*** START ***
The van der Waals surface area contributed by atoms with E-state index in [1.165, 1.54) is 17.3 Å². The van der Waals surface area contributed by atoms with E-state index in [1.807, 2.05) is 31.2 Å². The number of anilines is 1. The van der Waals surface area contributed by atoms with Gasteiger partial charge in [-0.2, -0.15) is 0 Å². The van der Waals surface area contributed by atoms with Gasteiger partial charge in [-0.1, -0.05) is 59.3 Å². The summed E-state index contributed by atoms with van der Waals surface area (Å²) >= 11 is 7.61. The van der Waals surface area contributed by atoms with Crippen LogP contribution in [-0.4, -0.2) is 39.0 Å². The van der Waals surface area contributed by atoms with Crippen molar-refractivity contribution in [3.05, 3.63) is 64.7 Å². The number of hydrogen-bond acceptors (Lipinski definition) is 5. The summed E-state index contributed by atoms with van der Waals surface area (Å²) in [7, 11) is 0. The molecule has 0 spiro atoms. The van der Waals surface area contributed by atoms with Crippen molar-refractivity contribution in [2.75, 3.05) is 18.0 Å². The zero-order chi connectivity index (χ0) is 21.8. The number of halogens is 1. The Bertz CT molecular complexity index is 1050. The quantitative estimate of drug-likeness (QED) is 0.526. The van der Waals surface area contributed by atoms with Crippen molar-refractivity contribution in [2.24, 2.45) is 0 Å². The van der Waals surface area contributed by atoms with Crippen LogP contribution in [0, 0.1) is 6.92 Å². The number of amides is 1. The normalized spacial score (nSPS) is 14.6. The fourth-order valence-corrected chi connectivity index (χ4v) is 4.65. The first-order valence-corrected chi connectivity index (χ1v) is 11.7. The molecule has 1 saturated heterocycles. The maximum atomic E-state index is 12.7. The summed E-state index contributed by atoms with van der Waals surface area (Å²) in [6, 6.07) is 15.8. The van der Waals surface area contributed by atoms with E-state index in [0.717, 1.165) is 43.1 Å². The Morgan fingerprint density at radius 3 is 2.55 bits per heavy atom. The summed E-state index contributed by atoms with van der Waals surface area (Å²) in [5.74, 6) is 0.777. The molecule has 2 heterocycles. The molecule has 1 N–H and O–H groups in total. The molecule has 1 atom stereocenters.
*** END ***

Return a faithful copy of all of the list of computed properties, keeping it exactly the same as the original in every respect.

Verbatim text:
The van der Waals surface area contributed by atoms with E-state index in [1.165, 1.54) is 17.3 Å². The van der Waals surface area contributed by atoms with E-state index in [1.807, 2.05) is 31.2 Å². The number of anilines is 1. The van der Waals surface area contributed by atoms with Gasteiger partial charge in [-0.2, -0.15) is 0 Å². The van der Waals surface area contributed by atoms with Gasteiger partial charge in [-0.1, -0.05) is 59.3 Å². The summed E-state index contributed by atoms with van der Waals surface area (Å²) >= 11 is 7.61. The van der Waals surface area contributed by atoms with Crippen LogP contribution in [-0.4, -0.2) is 39.0 Å². The van der Waals surface area contributed by atoms with Crippen molar-refractivity contribution in [3.05, 3.63) is 64.7 Å². The number of hydrogen-bond acceptors (Lipinski definition) is 5. The summed E-state index contributed by atoms with van der Waals surface area (Å²) in [7, 11) is 0. The molecule has 0 spiro atoms. The van der Waals surface area contributed by atoms with Crippen molar-refractivity contribution in [2.75, 3.05) is 18.0 Å². The zero-order chi connectivity index (χ0) is 21.8. The number of halogens is 1. The Bertz CT molecular complexity index is 1050. The quantitative estimate of drug-likeness (QED) is 0.526. The van der Waals surface area contributed by atoms with Crippen molar-refractivity contribution in [2.24, 2.45) is 0 Å². The van der Waals surface area contributed by atoms with Crippen LogP contribution in [0, 0.1) is 6.92 Å². The number of amides is 1. The normalized spacial score (nSPS) is 14.6. The fourth-order valence-corrected chi connectivity index (χ4v) is 4.65. The first-order valence-corrected chi connectivity index (χ1v) is 11.7. The molecule has 1 saturated heterocycles. The maximum atomic E-state index is 12.7. The summed E-state index contributed by atoms with van der Waals surface area (Å²) in [6, 6.07) is 15.8. The van der Waals surface area contributed by atoms with E-state index in [0.717, 1.165) is 43.1 Å². The Morgan fingerprint density at radius 3 is 2.55 bits per heavy atom. The summed E-state index contributed by atoms with van der Waals surface area (Å²) in [5.74, 6) is 0.777. The molecule has 2 heterocycles. The molecule has 1 N–H and O–H groups in total. The molecule has 1 atom stereocenters.